LZOMA is very interesting. In a way it is in a different class of algorithms than BriefLZ/LZ4/CRUSH -- if you think about it, the repeat offset is really a simple type of entropy encoding. For instance Huffman coding assigns shorter codes to symbols that appear more often, in the same way the repeat offset coding assigns a shorter code to an offset that has occurred recently and is more likely to occur again. The fascinating thing to me is that it appears to have the potential to improve compression ratio significantly while not affecting decompression speed and footprint much.
    I guess it is a matter of interpretation. Charles Bloom shows two interpretations: one of them is that repeat offset allows encoding a long match interrupted by a literal, another - is that it provides a mechanism for efficient encoding of periodic data. First interpretation is very much in style of LZ77 (some ZX Spectrum compressors used matches with gaps explicitly). The second is more like a form of entropy coding. Either way, this seems to be a rare form of entropy coding that can be (somewhat surprisingly for me) applied to byte packers. The discovery that LZ5 does it was extremely illuminating to me.

    Quote Originally Posted by jibz View Post
    Sadly, I think this also means there is no known efficient way to achieve bit optimal results for it, since the repeat offset introduces a dependency between past and future matches.
    I was trying to think about complexity of an optimal parse for this case. Would it not be O(lzwindow*N^2)?

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    Quote Originally Posted by xcrh View Post
    On side note, LZOMA packs 256K zeros down to 25 bytes (some of them are headers) - overall it seems while it isn't "bit perfect", its packer is "optimizing" and manages to get to some more or less reasonable "working point" where ratio starts looking appealing, yet decompression isn't terribly slow/complicated and does not needs large structures or complicated algos. So I'm curious if that thing is ok on Z80.
    I don't have time to read LZOMA properly at the moment (its getXXX macros are driving me crazy anyway). However, it is clearly not using an explicit Huffman code or anything similar. Thus, it is bound to be computationally easier that Exomizer, while better at compressing data. I am sure that Z80 is just as capable at bit tricks as any other contemporary. So for me it is definitely an interesting technology. The reason why it is not a high priority for me is because I mainly need reasonably fast decompression and it is clear that although LZOMA will faster than Exomizer, it won't be fast enough for my main area of interest.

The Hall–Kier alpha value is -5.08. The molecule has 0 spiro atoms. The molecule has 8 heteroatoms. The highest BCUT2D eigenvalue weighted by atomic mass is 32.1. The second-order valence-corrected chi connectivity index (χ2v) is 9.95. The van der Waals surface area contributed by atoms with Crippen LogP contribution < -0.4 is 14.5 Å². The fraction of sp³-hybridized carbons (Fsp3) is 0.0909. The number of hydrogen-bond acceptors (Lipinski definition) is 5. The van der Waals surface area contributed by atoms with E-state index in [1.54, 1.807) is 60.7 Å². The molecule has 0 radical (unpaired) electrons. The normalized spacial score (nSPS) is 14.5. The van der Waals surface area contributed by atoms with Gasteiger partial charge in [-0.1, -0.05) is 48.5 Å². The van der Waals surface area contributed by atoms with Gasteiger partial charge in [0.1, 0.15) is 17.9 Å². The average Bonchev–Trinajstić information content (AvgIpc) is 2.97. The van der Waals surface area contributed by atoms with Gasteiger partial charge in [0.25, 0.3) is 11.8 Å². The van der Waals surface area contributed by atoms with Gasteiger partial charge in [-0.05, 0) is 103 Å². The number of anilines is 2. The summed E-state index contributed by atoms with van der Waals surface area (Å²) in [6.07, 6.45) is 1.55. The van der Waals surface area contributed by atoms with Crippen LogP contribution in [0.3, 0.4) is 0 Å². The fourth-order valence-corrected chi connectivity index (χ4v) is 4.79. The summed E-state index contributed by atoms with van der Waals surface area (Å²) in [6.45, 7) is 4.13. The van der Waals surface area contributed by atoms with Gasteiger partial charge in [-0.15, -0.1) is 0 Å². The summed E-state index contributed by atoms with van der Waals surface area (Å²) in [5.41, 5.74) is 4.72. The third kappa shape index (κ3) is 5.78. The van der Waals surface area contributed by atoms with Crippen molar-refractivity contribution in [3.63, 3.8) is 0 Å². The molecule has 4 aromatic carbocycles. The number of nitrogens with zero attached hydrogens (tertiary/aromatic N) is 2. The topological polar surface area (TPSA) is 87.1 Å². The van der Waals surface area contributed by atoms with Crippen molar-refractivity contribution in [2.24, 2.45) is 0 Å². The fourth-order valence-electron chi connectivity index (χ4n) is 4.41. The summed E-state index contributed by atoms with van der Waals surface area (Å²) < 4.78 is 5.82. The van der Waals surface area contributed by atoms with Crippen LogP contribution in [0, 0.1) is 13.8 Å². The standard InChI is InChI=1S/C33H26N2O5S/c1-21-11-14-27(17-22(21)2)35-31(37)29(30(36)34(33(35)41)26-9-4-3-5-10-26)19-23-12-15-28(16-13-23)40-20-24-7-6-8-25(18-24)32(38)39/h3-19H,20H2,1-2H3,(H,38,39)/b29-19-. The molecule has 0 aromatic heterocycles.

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    Quote Originally Posted by introspec View Post
    Tfor me)The discovery that LZ5 does it was extremely illuminating to me.
    And overall bitstream encoding like that somewhat starts to remind reduced version of huffman, no? In sense it being like a variable length bit encoding of some kind (going for bits in bytes to some extent, despite being byte aligned). Yet once again, unlike huffman this does not makes much sense without LZ counterpart, being more of optimization than "dedicated" entropy coding phase.

    However, it is clearly not using an explicit Huffman code or anything similar.
    Sometimes you can even see raw literals (e.g strings) in stream, that does not happens with "real" huffman and other full fledged entropy coders I guess. It just nothing wrong to put bytes offset by some few bits into BIT stream, at which point things would be "unreadable".

    I am sure that Z80 is just as capable at bit tricks as any other contemporary.
    "Best" things I know were able to extract (or inject) bits by specified masks - so extracting or injecting bit field can take like 1 asm instruction :P. But it relatively exotic it seems.

    p.s. bcrush comes with little free lunch: even with -x "optimal" one can get "a bit more optimal" further - by adjusting window size to data size (should do the same in decompressor). So on Z80-like (or microcontroller-like) sizes bcrush looks a bit better with W_BITS 17, etc. On Linux kernel it seems it slightly better with 22. And so on.